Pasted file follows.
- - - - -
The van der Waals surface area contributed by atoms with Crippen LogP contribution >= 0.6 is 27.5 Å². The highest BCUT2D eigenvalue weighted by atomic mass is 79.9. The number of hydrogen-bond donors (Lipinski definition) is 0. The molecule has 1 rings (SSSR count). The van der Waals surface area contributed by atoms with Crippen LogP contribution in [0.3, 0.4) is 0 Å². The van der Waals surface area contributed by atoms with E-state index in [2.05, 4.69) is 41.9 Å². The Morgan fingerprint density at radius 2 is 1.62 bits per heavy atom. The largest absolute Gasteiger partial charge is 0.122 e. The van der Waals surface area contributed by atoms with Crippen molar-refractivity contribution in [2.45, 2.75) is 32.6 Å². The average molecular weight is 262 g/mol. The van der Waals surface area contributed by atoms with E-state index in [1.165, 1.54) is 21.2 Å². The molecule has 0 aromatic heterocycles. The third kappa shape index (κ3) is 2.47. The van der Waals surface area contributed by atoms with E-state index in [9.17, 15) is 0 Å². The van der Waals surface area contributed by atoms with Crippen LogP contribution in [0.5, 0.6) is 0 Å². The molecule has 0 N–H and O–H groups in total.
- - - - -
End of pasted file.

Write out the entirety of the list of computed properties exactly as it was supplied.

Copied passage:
The van der Waals surface area contributed by atoms with Crippen LogP contribution >= 0.6 is 27.5 Å². The highest BCUT2D eigenvalue weighted by atomic mass is 79.9. The number of hydrogen-bond donors (Lipinski definition) is 0. The molecule has 1 rings (SSSR count). The van der Waals surface area contributed by atoms with Crippen LogP contribution in [0.3, 0.4) is 0 Å². The van der Waals surface area contributed by atoms with E-state index in [2.05, 4.69) is 41.9 Å². The Morgan fingerprint density at radius 2 is 1.62 bits per heavy atom. The largest absolute Gasteiger partial charge is 0.122 e. The van der Waals surface area contributed by atoms with Crippen molar-refractivity contribution in [2.45, 2.75) is 32.6 Å². The average molecular weight is 262 g/mol. The van der Waals surface area contributed by atoms with E-state index in [1.165, 1.54) is 21.2 Å². The molecule has 0 aromatic heterocycles. The third kappa shape index (κ3) is 2.47. The van der Waals surface area contributed by atoms with E-state index in [9.17, 15) is 0 Å². The van der Waals surface area contributed by atoms with Crippen LogP contribution in [0.5, 0.6) is 0 Å². The molecule has 0 N–H and O–H groups in total.